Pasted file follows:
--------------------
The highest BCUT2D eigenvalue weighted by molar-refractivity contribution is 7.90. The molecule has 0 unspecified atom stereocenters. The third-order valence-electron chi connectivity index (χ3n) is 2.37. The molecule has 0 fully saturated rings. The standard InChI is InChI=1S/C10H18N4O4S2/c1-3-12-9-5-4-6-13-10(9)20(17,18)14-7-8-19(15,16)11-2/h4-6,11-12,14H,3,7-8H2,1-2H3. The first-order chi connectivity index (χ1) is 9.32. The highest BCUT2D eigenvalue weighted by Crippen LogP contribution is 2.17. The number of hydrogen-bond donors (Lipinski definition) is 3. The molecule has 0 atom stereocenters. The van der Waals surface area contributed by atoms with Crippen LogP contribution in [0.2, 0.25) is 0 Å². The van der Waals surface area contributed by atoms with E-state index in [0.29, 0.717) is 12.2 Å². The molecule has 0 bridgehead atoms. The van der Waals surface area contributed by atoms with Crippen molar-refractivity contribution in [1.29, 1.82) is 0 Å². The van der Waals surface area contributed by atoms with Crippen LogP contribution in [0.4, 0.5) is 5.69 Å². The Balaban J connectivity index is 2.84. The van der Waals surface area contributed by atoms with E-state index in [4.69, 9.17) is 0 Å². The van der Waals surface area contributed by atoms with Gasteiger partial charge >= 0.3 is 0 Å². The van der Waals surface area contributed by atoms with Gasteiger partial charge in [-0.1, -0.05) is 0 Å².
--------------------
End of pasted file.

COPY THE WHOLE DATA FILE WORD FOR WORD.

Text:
The highest BCUT2D eigenvalue weighted by molar-refractivity contribution is 7.90. The molecule has 0 unspecified atom stereocenters. The third-order valence-electron chi connectivity index (χ3n) is 2.37. The molecule has 0 fully saturated rings. The standard InChI is InChI=1S/C10H18N4O4S2/c1-3-12-9-5-4-6-13-10(9)20(17,18)14-7-8-19(15,16)11-2/h4-6,11-12,14H,3,7-8H2,1-2H3. The first-order chi connectivity index (χ1) is 9.32. The highest BCUT2D eigenvalue weighted by Crippen LogP contribution is 2.17. The number of hydrogen-bond donors (Lipinski definition) is 3. The molecule has 0 atom stereocenters. The van der Waals surface area contributed by atoms with Crippen LogP contribution in [0.2, 0.25) is 0 Å². The van der Waals surface area contributed by atoms with E-state index in [0.29, 0.717) is 12.2 Å². The molecule has 0 bridgehead atoms. The van der Waals surface area contributed by atoms with Crippen molar-refractivity contribution in [1.29, 1.82) is 0 Å². The van der Waals surface area contributed by atoms with Crippen LogP contribution in [0.4, 0.5) is 5.69 Å². The Balaban J connectivity index is 2.84. The van der Waals surface area contributed by atoms with E-state index in [4.69, 9.17) is 0 Å². The van der Waals surface area contributed by atoms with Gasteiger partial charge >= 0.3 is 0 Å². The van der Waals surface area contributed by atoms with Gasteiger partial charge in [-0.1, -0.05) is 0 Å².